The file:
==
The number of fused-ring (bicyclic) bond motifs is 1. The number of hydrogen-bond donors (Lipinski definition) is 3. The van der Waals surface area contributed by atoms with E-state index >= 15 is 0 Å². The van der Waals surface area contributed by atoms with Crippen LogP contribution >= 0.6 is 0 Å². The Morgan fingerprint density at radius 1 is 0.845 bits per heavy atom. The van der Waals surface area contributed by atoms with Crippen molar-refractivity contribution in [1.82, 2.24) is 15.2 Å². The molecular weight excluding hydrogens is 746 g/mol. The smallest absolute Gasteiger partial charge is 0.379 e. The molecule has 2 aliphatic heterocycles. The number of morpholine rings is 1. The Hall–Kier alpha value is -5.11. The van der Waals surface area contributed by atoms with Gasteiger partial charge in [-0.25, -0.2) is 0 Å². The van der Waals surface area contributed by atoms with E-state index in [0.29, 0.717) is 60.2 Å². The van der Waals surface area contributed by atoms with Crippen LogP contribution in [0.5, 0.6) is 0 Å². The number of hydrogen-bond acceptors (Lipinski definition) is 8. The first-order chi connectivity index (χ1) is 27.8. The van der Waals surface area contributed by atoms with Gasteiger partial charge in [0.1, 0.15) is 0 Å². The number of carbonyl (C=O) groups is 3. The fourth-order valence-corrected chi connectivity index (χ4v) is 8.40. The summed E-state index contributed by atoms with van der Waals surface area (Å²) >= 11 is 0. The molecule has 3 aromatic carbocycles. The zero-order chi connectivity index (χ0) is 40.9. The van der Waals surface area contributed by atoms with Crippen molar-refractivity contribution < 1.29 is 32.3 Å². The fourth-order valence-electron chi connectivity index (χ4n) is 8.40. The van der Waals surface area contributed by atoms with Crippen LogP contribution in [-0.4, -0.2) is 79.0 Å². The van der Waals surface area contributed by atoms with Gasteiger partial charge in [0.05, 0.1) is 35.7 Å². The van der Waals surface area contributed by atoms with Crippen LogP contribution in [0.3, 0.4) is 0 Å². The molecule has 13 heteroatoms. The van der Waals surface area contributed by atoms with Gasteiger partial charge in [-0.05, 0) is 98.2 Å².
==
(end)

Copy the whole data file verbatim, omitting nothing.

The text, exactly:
The number of fused-ring (bicyclic) bond motifs is 1. The number of hydrogen-bond donors (Lipinski definition) is 3. The van der Waals surface area contributed by atoms with E-state index >= 15 is 0 Å². The van der Waals surface area contributed by atoms with Crippen LogP contribution >= 0.6 is 0 Å². The Morgan fingerprint density at radius 1 is 0.845 bits per heavy atom. The van der Waals surface area contributed by atoms with Crippen molar-refractivity contribution in [1.82, 2.24) is 15.2 Å². The molecular weight excluding hydrogens is 746 g/mol. The smallest absolute Gasteiger partial charge is 0.379 e. The molecule has 2 aliphatic heterocycles. The number of morpholine rings is 1. The Hall–Kier alpha value is -5.11. The van der Waals surface area contributed by atoms with Gasteiger partial charge in [-0.25, -0.2) is 0 Å². The van der Waals surface area contributed by atoms with E-state index in [0.29, 0.717) is 60.2 Å². The van der Waals surface area contributed by atoms with Crippen LogP contribution in [0.5, 0.6) is 0 Å². The number of hydrogen-bond acceptors (Lipinski definition) is 8. The first-order chi connectivity index (χ1) is 27.8. The van der Waals surface area contributed by atoms with Gasteiger partial charge in [0.1, 0.15) is 0 Å². The number of carbonyl (C=O) groups is 3. The fourth-order valence-corrected chi connectivity index (χ4v) is 8.40. The summed E-state index contributed by atoms with van der Waals surface area (Å²) >= 11 is 0. The molecule has 3 aromatic carbocycles. The zero-order chi connectivity index (χ0) is 40.9. The van der Waals surface area contributed by atoms with Crippen molar-refractivity contribution < 1.29 is 32.3 Å². The fourth-order valence-electron chi connectivity index (χ4n) is 8.40. The van der Waals surface area contributed by atoms with Crippen LogP contribution in [-0.4, -0.2) is 79.0 Å². The van der Waals surface area contributed by atoms with Gasteiger partial charge in [0.05, 0.1) is 35.7 Å². The van der Waals surface area contributed by atoms with Crippen LogP contribution in [0.3, 0.4) is 0 Å². The molecule has 13 heteroatoms. The van der Waals surface area contributed by atoms with Gasteiger partial charge in [-0.05, 0) is 98.2 Å².